Though many speak of change resistance, I prefer to break the appearance of resistance into two categories. The first category are those folks who are simply not comfortable that they know enough about the change to move forward. The second category are those who understand but disagree. We’ll tackle the problem of the first group in this post and address the second category in the next post.
Some of the biggest drivers for resistance are feelings of uncertainty, and they’re fueled by a lack of understanding. The less that someone knows about anything, the less comfortable with it they’ll be. That’s why communication is such a critical component of any change initiative.
We think that we’ve sent the email, made the appropriate announcement in the town hall, or posted the article on the intranet, and we’re done. However, for those impacted by the change, they may remain uninformed. They may have missed the message, not gone searching the intranet, or been out the day the town hall was held. We have the illusion that any singular communication we send has been received, accepted, and understood by our recipients, but the reality is much darker, as our communications channels are incredibly incapable of communicating reliably.
While we believe that our communications are nearly 100% effective, it’s more accurate to say that our mass communications are more like 20% (or less) effective. We have to send a message repeatedly to break through someone’s filter and get enough attention to get them to want to learn about your change.
If you want to break through their filters, your best tool is intrigue. Our brains are wired to look for the unusual. The best headlines, titles, and subjects draw you in wanting to know more. Even this post could be called “Communicate to Reduce Change Resistance” – but that’s not interesting. Your brain decodes it, says, “I already know that,” and moves on.
So, instead of writing summaries to your message, write an intriguing lead-in and the things you really need to communicate before you get to addressing the intrigue you created.
When You Can’t Communicate
There are times, however, when it’s not possible to communicate enough. Change involves some degree of uncertainty, and some people have a high need for certainty – or at least the appearance of it. They may want to know at the start of the change exactly what their duties will be and how they’ll do things. They’ll want to know that they’ll have a job, that they’ll be able to do it, and that they’ll enjoy it.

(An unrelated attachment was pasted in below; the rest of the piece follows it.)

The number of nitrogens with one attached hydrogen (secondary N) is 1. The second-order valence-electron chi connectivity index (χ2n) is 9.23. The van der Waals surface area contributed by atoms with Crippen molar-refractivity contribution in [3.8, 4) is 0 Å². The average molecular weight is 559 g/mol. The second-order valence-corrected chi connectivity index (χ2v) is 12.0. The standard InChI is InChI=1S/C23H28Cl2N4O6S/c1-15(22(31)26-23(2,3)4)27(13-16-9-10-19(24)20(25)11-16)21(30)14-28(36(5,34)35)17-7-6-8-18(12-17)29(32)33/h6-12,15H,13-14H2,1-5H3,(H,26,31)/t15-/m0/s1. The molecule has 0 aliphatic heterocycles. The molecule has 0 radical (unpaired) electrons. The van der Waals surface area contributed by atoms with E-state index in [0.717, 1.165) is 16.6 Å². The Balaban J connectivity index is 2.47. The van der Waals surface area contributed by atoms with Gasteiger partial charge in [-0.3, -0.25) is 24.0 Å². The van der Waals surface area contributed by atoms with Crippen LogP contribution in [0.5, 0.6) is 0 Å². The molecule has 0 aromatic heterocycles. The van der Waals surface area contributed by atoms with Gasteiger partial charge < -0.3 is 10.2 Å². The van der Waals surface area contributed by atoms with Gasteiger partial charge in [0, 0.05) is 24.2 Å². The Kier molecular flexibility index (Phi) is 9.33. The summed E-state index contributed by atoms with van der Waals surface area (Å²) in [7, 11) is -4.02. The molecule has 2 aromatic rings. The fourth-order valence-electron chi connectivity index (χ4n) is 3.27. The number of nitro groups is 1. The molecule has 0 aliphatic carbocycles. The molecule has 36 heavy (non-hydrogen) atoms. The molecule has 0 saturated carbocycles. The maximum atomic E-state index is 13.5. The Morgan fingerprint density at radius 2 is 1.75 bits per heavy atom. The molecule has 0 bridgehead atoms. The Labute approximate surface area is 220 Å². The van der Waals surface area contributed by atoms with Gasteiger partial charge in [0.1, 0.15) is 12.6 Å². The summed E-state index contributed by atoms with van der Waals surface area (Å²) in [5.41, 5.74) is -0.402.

Unfortunately, at the beginning of any change, we have a vision to pull us forward, but it doesn’t have the details to explain all the exact details. Only the change process will reveal those answers whether or not the people in the organization like that answer.
The solution to this conundrum is to solve the underlying fears without necessarily addressing the specifics of the new vision. When they feel comfortable that their job is safe – or that they’ll be okay if it isn’t – they’ll be more willing to move into the change. Assurances that you’ll have training, coaching, and support available will also help them to accept some uncertainty about the details.
The Need for Trust
Obviously, if you’re going to make assurances, they must accept those assurances. If you fail to meet the commitments of your assurances, it won’t be long before people won’t accept your assurances at all. Trust is built over a long period of time and lost in an instant when you fail to meet your commitments. As a result, you need to be conscious of the commitments you make so that you build a track record of meeting them – a track record that will allow you to move past the limits of certainty.